Venus left Gemini and entered the much fainter stars of Cancer on August 10th, passing 11°.1 North of the star Altarf ( Cnc or Beta Cancri, mag. +3.5) on August 13th. Over recent weeks the planet had been slowly closing in on Jupiter, also positioned in Cancer, at the rate of about 1° per day. Jupiter was now emerging in the dawn sky at the start of its 2014-15 apparition, moving direct (prograde) against the background stars. By the morning of August 17th the two planets were just 1° apart and closing rapidly. Around 04:00 UT on August 18th, Venus passed just 12' (0°.2) North of Jupiter in a spectacular morning conjunction, the planets being some 18° away from the Sun. The separation between the duo was sufficiently narrow to enable both planets to be viewed through a telescope within the same field of view in a low-power eyepiece, providing an interesting photographic opportunity for those with the equipment to do so. Binocular users and naked-eye observers need not have lost out, however; with Venus shining at magnitude -3.8 and Jupiter at -1.6, the two appeared as a close, very bright double star, separated by about the distance of the famous naked-eye double Mizar (UMa or Zeta Ursae Majoris, mag. +2.0) and Alcor (80 UMa or 80 Ursae Majoris, mag. +4.0) in Ursa Major, the Great Bear.
The planetary conjunction took place in brightening twilight, the two planets not attaining any great altitude above the ENE horizon by the time Jupiter (the fainter of the two) disappeared from view. At latitude 60° North, the duo reached an altitude of 7° by the time twilight overwhelmed Jupiter; the altitudes for other latitudes were 9° (at 50° North), 12° (at 30° North), 11° (at the Equator) and just 4° (at 35° South). The conjunction evidently favoured Northern hemisphere observers due to the planets' Northerly declinations; the Southern limit of visibility was about latitude 43° South.
At the time of conjunction the duo were positioned just 0°.8 South-west of the open cluster called Praesepe or The Beehive Cluster (M44), a faint scattering of stars in central Cancer. Unfortunately the narrow solar elongation of this planetary conjunction meant that, on this particular morning, the star cluster was only visible from Equatorial latitudes - and even then only for a short while - before being lost in the rapidly brightening twilight. After conjunction the planets began to pull apart, and by the time Venus itself was positioned due South of Praesepe at around 14:00 UT the same day, the angular distance between the two had widened to almost 0°.5.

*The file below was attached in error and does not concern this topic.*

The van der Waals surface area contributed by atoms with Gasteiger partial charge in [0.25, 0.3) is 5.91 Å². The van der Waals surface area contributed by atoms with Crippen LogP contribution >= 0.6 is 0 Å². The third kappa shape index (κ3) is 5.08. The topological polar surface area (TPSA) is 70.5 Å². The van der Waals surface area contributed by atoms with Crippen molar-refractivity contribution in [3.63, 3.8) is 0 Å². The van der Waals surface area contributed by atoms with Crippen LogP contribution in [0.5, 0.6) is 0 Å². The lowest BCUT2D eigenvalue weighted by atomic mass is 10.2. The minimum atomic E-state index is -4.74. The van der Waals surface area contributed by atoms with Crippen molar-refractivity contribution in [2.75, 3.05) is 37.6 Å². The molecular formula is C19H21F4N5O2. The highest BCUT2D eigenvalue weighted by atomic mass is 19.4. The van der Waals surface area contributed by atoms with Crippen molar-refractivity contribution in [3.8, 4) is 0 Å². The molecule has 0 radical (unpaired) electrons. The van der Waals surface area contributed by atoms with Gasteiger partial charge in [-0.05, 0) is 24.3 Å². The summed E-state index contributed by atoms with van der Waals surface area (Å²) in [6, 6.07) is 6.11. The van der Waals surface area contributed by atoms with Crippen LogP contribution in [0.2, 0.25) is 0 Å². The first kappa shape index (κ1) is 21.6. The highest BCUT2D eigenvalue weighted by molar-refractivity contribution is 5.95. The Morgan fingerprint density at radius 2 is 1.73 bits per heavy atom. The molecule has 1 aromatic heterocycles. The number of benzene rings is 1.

On August 19th Venus passed between the stars Asellus Borealis ( Cnc or Gamma Cancri, mag. +4.7) and Asellus Australis ( Cnc or Delta Cancri, mag. +3.9) which flank the Eastern side of Praesepe. The planet passed 38' (0°.6) North of Asellus Australis, which is about one-fifth of the distance between the two stars. Only observers at Northern tropical latitudes were able to observe this, Venus being positioned barely 3° above the ENE horizon one hour before sunrise.
On August 22nd Venus passed 6°.1 to the North of the star Acubens ( Cnc or Alpha Cancri, mag. +4.2), which is located at the South-eastern corner of the 'lambda-shaped' figure of Cancer, before entering Leo, the Lion, on the 26th. By August 29th the planet was just 15° from the Sun and was rising in twilight across the inhabited world. For most of the Southern hemisphere the 'observing window' had reduced to less than an hour. Venus' high declination put it in rather better sight of Northern hemisphere observers; the planet rose 1¾ hours before the Sun at 60° North, 1½ hours before the Sun at 50° North and 1¼ hours before the Sun at 30° North, attaining about 8° in altitude some 30 minutes before sunrise.
During the first week of September the planet was positioned South of the asterism known as the Sickle of Leo which comprises six stars forming the head and mane of the Lion. Since the Lion faces West, it appears as a backward question-mark () with the brightest star of the group, Regulus ( Leo or Alpha Leonis, mag. +1.4) at its base; its other, relatively faint stars are likely to be difficult to discern in the dawn twilight, however. Venus passed 0°.7 North of Regulus on September 5th and by the 10th the planet's solar elongation had reduced to just 10°.
Venus entered Virgo on September 24th, by which time it was a mere 8° West of the Sun and fast heading out of view from most Earthbound locations. The planet became lost from view in the dawn twilight by the start of October, reaching superior conjunction (passing behind the Sun as seen from the Earth) in South-eastern Virgo on October 25th 2014.
Having passed from the morning to the evening sky, Venus remained out of view - lost in the solar glare - for about a month, as it made its slow passage on the far side of its orbit from the Earth. The planet became visible once again from around late November 2014, when it was seen shortly after sunset in the Southern hemisphere as an 'Evening Star' in the WSW, heralding a new evening apparition (2014-15) which lasted through to August 2015.
[Terms in yellow italics are explained in greater detail in an associated article describing planetary movements in the night sky.]
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Naked-eye Venus: Apparitions, Conjunctions and Elongations, 2010-2020
Copyright Martin J Powell January 2014